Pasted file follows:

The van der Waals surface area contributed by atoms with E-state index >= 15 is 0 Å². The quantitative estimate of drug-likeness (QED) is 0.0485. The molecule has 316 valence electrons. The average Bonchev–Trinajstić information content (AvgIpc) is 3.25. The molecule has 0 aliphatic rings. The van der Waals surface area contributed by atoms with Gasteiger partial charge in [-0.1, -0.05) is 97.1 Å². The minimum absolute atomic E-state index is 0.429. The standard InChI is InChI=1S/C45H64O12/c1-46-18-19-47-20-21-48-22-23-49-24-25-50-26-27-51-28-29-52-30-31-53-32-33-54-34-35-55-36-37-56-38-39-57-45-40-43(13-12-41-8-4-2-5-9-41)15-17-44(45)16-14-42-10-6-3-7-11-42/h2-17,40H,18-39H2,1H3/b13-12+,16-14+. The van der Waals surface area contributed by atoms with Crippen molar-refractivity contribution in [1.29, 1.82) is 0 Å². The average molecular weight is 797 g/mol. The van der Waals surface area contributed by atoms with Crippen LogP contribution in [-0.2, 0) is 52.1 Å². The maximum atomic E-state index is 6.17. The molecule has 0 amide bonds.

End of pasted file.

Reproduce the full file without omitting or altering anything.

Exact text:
The van der Waals surface area contributed by atoms with E-state index >= 15 is 0 Å². The quantitative estimate of drug-likeness (QED) is 0.0485. The molecule has 316 valence electrons. The average Bonchev–Trinajstić information content (AvgIpc) is 3.25. The molecule has 0 aliphatic rings. The van der Waals surface area contributed by atoms with Gasteiger partial charge in [-0.1, -0.05) is 97.1 Å². The minimum absolute atomic E-state index is 0.429. The standard InChI is InChI=1S/C45H64O12/c1-46-18-19-47-20-21-48-22-23-49-24-25-50-26-27-51-28-29-52-30-31-53-32-33-54-34-35-55-36-37-56-38-39-57-45-40-43(13-12-41-8-4-2-5-9-41)15-17-44(45)16-14-42-10-6-3-7-11-42/h2-17,40H,18-39H2,1H3/b13-12+,16-14+. The van der Waals surface area contributed by atoms with Crippen molar-refractivity contribution in [1.29, 1.82) is 0 Å². The average molecular weight is 797 g/mol. The van der Waals surface area contributed by atoms with Crippen LogP contribution in [-0.2, 0) is 52.1 Å². The maximum atomic E-state index is 6.17. The molecule has 0 amide bonds.